09 May The 5/15 Report
Dear Christian Radio,
As the leader of your organization, you’re no doubt surrounded by a team of professionals and specialists who help you get the job done. These individuals are your direct reports. While such terms are helpful when describing organizational hierarchy, as chief decision maker, you should ask yourself if it’s truly accurate. Think hard…are your team members held accountable for their tasks? Are they really responsible for reporting their progress to you? If you find yourself chasing details, asking for frequent updates, and/or having to prod them to accomplish important tasks, then the answer is probably no.
There is a simple solution that can improve both communication and productivity. It begins with you making each team member personally responsible for the tasks you’ve assigned to them. As their supervisor, you will hold them accountable for routinely reporting their progress—or lack thereof—to you. The 5/15 Report is an excellent tool that makes it easy.
What is a 5/15 Report?
The name, 5/15 Report, refers to how leaders want the document created and delivered. It’s a regular report that can be quickly produced by the assignee and easily read by you. The report can be scheduled monthly, bi-monthly, weekly, or even daily for more detailed projects. Regardless of the frequency, it should take you (the supervisor) no more than 5 minutes to read and it should take the writer (direct report) no more than 15 minutes to create.
What goes into a 5/15 Report?
The 5/15 report is an invaluable tool for tracking progress once a strategic plan has been put in place. It is not a substitute for good management. Therefore, you must ensure that each team member thoroughly understands his or her assigned task. Each team member should know the key result(s) you expect from them. They should understand the project’s objective(s) and how it fits into your organization’s mission and vision. Be sure to put all of this in context to their individual goals and objectives for the month, quarter, and year.
Once those steps are in place, team members should have a number of projects and/or tasks assigned to them. Each assignment will be different and objective dependent. Some tasks will be quick one-offs, while others will be ongoing assignments. Assignees will also be part of larger projects with multiple milestones that may intersect with the tasks of other team members. It is here where the report can really help you see potential log jams before they happen.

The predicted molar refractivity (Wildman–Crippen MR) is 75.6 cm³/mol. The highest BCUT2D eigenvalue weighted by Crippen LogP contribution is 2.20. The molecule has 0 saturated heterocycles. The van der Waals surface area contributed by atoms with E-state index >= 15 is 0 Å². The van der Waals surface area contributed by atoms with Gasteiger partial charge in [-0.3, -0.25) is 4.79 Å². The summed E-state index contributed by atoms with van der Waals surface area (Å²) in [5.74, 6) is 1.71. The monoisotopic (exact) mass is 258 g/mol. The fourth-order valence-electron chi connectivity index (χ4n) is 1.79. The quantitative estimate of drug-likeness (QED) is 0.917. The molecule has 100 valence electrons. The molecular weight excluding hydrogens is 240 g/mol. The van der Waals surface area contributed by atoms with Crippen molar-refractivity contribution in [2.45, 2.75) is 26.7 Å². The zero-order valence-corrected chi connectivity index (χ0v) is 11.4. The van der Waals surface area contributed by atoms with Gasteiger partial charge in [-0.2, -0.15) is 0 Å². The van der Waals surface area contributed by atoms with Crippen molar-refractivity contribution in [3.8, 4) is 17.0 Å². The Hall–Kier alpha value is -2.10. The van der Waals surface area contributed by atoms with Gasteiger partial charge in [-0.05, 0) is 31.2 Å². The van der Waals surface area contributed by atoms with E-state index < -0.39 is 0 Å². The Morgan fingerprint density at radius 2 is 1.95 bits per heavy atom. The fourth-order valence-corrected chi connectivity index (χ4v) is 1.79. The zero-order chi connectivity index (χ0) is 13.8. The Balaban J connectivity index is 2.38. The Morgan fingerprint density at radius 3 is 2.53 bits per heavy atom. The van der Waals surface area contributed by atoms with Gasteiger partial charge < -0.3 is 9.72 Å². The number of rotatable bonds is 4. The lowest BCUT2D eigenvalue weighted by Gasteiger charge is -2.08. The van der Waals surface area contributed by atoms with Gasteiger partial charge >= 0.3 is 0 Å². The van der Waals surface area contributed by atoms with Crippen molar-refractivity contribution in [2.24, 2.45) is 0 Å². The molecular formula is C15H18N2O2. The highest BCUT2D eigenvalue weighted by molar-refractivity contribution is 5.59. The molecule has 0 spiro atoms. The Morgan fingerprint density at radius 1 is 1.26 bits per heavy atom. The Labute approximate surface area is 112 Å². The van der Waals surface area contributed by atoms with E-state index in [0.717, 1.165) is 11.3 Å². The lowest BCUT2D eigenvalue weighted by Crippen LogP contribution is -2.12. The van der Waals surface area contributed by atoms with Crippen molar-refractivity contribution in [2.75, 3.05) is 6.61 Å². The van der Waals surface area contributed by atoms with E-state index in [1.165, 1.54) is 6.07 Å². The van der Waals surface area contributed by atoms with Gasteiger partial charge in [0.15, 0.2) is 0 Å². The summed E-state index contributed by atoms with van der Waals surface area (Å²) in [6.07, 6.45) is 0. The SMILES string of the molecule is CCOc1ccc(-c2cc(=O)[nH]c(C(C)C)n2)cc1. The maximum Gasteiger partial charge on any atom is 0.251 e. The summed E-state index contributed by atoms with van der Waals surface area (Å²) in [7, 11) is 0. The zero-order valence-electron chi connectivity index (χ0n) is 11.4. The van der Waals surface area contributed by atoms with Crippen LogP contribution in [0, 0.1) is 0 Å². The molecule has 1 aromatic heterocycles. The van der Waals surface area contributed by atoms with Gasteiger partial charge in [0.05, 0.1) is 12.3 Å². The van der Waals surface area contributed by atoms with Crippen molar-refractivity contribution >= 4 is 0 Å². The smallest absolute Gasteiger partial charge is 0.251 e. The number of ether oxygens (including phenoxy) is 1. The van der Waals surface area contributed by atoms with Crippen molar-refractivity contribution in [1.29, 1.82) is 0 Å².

The 5/15 report will look different for every employee. Even so, the following sections can serve as standard sub-headings for your report:
- Key Result Areas – These are the strategic areas you have identified as critical to achieving success for your organization. These can easily be applied to tasks or projects. Key Result Areas help organizations prioritize their objectives, resources, and people.
- Objectives & Tasks – These are the milestones that makes up the needs of an individual task or project.
- Individual Goals – These are the desired outcomes assigned to team members along with the task itself. This allows you and the assignee to track progress with each report.
Here are a few examples:
A team member in charge of data input might report each week on certain data-driven projects, such as:
- How many names were added to the database that week
- What reports were generated
- The total number of donations booked
- Routine system maintenance
- Confirmation on backups or system upgrades
A fundraiser might list:
- The total number of weekly phone calls and in-person appointments
- Dollars raised
- Milestone tracking—in relation to goals for the week/month/quarter/year
A marketing person could provide status updates for:
- Current marketing projects
- Website page views
- Product sales
Once your team gets started writing 5/15 reports and submitting them on a regular basis, they’ll find them quick and easy to do. What’s more, they’ll feel more organized and in control. When direct reports know they have a standing meeting with you each week, it quickly leads to better planning on their end. They also begin to see their work as something more than a series of tasks as they begin to connect their work with your organization’s goals. That’s where the real magic starts to happen!
Dear Christian Radio…
1) Promote accountability. Implementing 5/15 reports will add focus to your organization’s goals.
2) Set an example. Teach your team the process by creating and sharing your own 5/15 report.
3) Praise early adopters. Share their reports to better promote the concept.
4) Stay involved. Remember: reports are tools, not replacements for active management.